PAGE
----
D.C. Scholars Program Gives Students Unique Access to the Halls of Power
Sunday, August 9, 2009
In one of the countless wood-paneled offices in the Eisenhower Executive Office Building, which exudes both the formality and the tedium of the federal government, nine recent high school graduates sit around a polished oak table, as big as a skating rink, waiting for Valerie Jarrett.
The special adviser and longtime friend to the president is due to arrive at any moment -- just to chat and to absorb a bit of the optimism of youth. The students -- summer interns -- are not what one might typically expect of White House go-fers, blog-minders and letter-openers. They did not spend their entire high school careers running for class president.
Make no mistake, though, these are good students -- the kind who work hard and are dutiful. They just aren't the sort whose parents send them to Guatemala for the summer to burnish the community-service portion of college applications.
For the most part, these kids come from District schools that are regularly held up as examples of how not all big-city public schools are foundering, places such as the School Without Walls and Washington Mathematics Science Technology Public Charter High School, where the first lady delivered this year's commencement address. One of the seniors there, Jasmine Williams, wrote a letter to Michelle Obama imploring her to speak to her class and now Williams is one of these interns, working in the office of correspondence, where she reads and sorts letters just like the hopeful one she sent.
These are the types of kids whom Obama has often mentioned in her visits around the city -- young folks who live ever so close to the center of power but never get a peek inside it. For eight weeks this summer, however, they are in the thick of it. And for one of them, Clayton Armstrong, the journey might have been modest in miles, but it was an enormous psychic leap.
Of all the students, he is a minority among minorities. He is one of only two young men, and he has come from a school that is not a shining example of public education.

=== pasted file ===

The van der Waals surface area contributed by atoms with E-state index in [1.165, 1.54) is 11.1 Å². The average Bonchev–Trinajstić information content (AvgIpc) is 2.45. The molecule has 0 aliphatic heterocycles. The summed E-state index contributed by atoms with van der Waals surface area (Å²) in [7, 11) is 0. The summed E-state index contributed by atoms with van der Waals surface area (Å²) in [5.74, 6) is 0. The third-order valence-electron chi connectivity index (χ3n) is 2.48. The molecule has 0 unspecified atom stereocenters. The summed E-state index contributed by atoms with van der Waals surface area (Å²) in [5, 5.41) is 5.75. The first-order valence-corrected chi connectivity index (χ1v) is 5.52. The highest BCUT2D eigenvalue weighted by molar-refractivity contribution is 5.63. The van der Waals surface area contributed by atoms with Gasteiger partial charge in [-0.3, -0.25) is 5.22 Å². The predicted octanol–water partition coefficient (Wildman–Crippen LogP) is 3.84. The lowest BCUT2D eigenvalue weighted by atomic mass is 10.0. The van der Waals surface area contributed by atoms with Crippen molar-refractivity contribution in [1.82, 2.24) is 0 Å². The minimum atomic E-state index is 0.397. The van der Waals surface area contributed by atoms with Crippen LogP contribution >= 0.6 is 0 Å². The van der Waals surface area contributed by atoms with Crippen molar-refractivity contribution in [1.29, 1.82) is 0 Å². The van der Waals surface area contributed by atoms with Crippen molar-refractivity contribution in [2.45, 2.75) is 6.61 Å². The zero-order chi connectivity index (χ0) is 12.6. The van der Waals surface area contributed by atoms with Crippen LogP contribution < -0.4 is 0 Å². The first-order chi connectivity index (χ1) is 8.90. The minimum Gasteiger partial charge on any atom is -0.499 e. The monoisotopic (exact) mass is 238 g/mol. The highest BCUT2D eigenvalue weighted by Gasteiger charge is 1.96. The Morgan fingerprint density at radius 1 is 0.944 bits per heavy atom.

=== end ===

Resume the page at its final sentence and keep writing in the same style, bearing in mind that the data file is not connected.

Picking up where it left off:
Armstrong, 18, just graduated from Frank W. Ballou Senior High School. This is the school made famous by Ron Suskind's 1998 book, "A Hope in the Unseen," which chronicled the journey of a young man with a troubled personal history and a deficient school environment as he traveled from Ballou to the Ivy League. Armstrong does not shy away from describing his life at Ballou as difficult, stressful and disadvantaged. "It was tough, but I handled it pretty well," he says. "There were fights every day and people have gotten stabbed. People have gotten shot. There's constantly people being knuckleheads and trying to be the class clown.
"But I'm big on self-motivation."
The two young men and seven women are the first class of D.C. Scholars -- students chosen based on their academic record and on personal interviews, and installed in various offices in the White House and the EEOB. The work is not glamorous, nor is it meant to be. The idea is to reveal to these students the simple, sometimes mundane, often maddening truth of what goes on in these grand offices behind secure doors.
When Jarrett, dressed in khaki trousers, a white shirt and impractical heels, strides into the room, the students sit up straighter and give her the look of shy familiarity that emerges when folks first confront a face they've seen in the media but have never met. Jarrett slides into a chair at the head of the table, her back to a formal portrait of George Washington. "We are so happy to have you in this new program," she says in a voice that is all treble notes and no bass. The program is all part of the administration's goal to "integrate the White House into the community. To take young folks with an initial interest in public service and give you a taste of what you'll do."
"We want you to enjoy this experience and to think about coming back," she says.
And then she gives them the Cliffs Notes version of the story of her life -- a story that has appeared in countless publications. Born in Iran. Moved to Chicago as a child. She begins the chapter on her professional life with Harold Washington, the first black mayor of Chicago. "Have you heard of Harold Washington?" Jarrett asks. Nine blank faces stare back. She winces in that oh-you-make-me-feel-so-old way. She forges ahead, talking about her role in helping to shape the city of Chicago. Then she looks around the table and asks the students to introduce themselves one by one. And she is met with silence. Jarrett gently but firmly makes it clear that silence is not an acceptable answer. Like a law professor using the Socratic method, or the president himself, she threatens to interrogate someone.